In the 1800’s…
Children as young as 6 or 8 years old might work, they might run errands and make deliveries for a store keeper, or they may be apprenticed to a skilled craftsman or woman.1 Children knew the community and were a part of it. Members of the community knew each other well and worked together to fill the community’s needs. Often times, the community’s survival depended on it.
In the early 1900’s…
Electricity had not yet reached most rural communities. There were no refrigerators, rather iceboxes were kept in most homes. An icebox was shaped like a small refrigerator with a chamber for ice on the top and a food chamber on the bottom.2 My mother still calls our refrigerator an icebox as she remembers as a young child the ice being delivered.
By the end of the 20th Century…
Cars were widely used, we had radio, televisions, computers and the internet was being used by millions worldwide.
Now think about today. Life in the 21st Century. 2015.
Has technology changed our world for the better? For all of the positive outcomes of the last century, technology has not necessarily changed our world for the better.
There are many challenges that we’re just starting to realize:
Youth can be narcissistic, self-absorbed, and driven by a materialistic, over attentive culture.
People are taking more than 1 million selfies (self-portraits, usually taken with a smartphone) every day. 3 Instead of asking a friend, family member, or stranger to be a part of their moment, they use a selfie stick. Many are looking outward for a sense of worth – likes on Facebook, re-tweets and YouTube views can warp their perspective.
An unbalanced relationship with technology can impede human engagement.
Today’s children are spending an average of seven hours a day on entertainment media, including televisions, computers, phones and other electronic devices.4 Studies have shown that excessive media use can lead to attention problems, school difficulties, sleep and eating disorders, and obesity. In addition, the Internet and cell phones can provide platforms for illicit and risky behaviors. 4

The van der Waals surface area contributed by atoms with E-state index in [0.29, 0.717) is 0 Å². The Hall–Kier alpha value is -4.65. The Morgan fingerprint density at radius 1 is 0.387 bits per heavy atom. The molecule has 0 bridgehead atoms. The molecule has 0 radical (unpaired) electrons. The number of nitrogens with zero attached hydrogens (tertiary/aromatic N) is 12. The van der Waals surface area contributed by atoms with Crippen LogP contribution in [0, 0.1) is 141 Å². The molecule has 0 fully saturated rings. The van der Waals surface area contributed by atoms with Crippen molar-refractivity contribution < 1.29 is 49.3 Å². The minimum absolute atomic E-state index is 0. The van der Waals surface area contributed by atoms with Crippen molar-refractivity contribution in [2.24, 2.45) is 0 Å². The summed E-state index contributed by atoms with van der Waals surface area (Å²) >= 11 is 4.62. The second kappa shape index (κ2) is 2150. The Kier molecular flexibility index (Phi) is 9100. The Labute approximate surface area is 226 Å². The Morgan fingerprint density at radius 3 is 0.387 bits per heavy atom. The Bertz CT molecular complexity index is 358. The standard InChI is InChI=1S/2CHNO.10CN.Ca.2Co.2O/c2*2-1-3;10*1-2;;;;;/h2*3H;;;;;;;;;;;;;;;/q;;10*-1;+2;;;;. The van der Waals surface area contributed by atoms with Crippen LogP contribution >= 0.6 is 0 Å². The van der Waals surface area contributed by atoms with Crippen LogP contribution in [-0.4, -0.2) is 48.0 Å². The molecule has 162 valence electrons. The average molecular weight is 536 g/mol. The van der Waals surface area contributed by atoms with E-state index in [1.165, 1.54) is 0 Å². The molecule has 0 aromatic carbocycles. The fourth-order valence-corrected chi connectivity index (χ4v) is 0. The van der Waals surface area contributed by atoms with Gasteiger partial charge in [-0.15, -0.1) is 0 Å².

Have you ever said, “I’m so glad I didn’t grow up in the era of social media where every mistake I made would have been amplified?” I know I have. Being under a microscope is stressful and increases the challenges every child already faces in growing up.
Patricia Greenfield, a distinguished professor of psychology at UCLA believes that technology is decreasing individuals’ sensitivity to emotional cues and that we are losing the ability to understand the emotions of other people. The displacement of in-person social interaction by screen interaction seems to be reducing social skills.” 5
Think of the happiest moments of your life, the hardest, the most rewarding: Was there a screen involved? How much value do you attribute to personal relationships?
Self-absorption and an unhealthy relationship with technology coupled with the daily stressors every individual faces can lead to mental health and substance abuse issues.
The following statistics are from the Impact DuPage – County assessment: Community Profile report:
- Depression is the most common type of mental illness, affecting more than 26% of the US adult population. It has been estimated that by the year 2020, depression will be the second leading cause of disability throughout the world. 6
- Between January 1, 2011 and June 30, 2014 there were 1,425 patient visits to the emergency room with chief complaint/discharge diagnosis related to heroin and/or opioid use. 6
- 8% of emergency room visits for mental disorder include anxiety states, panic attacks, or acute reaction to stress as the chief complaint or discharge diagnosis. 6
As a mother of three children ages 10, 8 and 5 this is scary and concerning. What can I do to help my children be emotionally prepared for the world we live in? What types of skills do they need?
Stay tuned for the answer when Part 2 of the November Generations Campaign is published this week. Subscribe to our newsletter to receive an email when Part 2 is published.